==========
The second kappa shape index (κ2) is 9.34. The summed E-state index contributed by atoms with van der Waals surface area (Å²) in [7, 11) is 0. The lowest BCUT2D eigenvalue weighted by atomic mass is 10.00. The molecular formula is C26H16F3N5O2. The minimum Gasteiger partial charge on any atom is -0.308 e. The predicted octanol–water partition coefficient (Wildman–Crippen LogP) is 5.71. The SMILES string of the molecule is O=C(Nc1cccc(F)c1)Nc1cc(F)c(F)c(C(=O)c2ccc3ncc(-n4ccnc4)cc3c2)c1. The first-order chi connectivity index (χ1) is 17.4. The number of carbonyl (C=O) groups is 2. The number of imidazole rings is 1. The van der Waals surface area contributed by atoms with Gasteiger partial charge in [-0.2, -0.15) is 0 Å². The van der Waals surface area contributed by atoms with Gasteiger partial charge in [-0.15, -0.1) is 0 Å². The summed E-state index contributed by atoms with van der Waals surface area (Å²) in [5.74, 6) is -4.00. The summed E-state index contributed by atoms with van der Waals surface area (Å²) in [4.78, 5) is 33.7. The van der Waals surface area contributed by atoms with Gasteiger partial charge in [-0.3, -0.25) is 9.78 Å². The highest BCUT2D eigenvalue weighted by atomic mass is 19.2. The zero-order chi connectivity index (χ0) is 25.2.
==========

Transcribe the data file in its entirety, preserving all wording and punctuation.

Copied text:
The second kappa shape index (κ2) is 9.34. The summed E-state index contributed by atoms with van der Waals surface area (Å²) in [7, 11) is 0. The lowest BCUT2D eigenvalue weighted by atomic mass is 10.00. The molecular formula is C26H16F3N5O2. The minimum Gasteiger partial charge on any atom is -0.308 e. The predicted octanol–water partition coefficient (Wildman–Crippen LogP) is 5.71. The SMILES string of the molecule is O=C(Nc1cccc(F)c1)Nc1cc(F)c(F)c(C(=O)c2ccc3ncc(-n4ccnc4)cc3c2)c1. The first-order chi connectivity index (χ1) is 17.4. The number of carbonyl (C=O) groups is 2. The number of imidazole rings is 1. The van der Waals surface area contributed by atoms with Gasteiger partial charge in [-0.2, -0.15) is 0 Å². The van der Waals surface area contributed by atoms with Gasteiger partial charge in [-0.15, -0.1) is 0 Å². The summed E-state index contributed by atoms with van der Waals surface area (Å²) in [5.74, 6) is -4.00. The summed E-state index contributed by atoms with van der Waals surface area (Å²) in [4.78, 5) is 33.7. The van der Waals surface area contributed by atoms with Gasteiger partial charge in [-0.3, -0.25) is 9.78 Å². The highest BCUT2D eigenvalue weighted by atomic mass is 19.2. The zero-order chi connectivity index (χ0) is 25.2.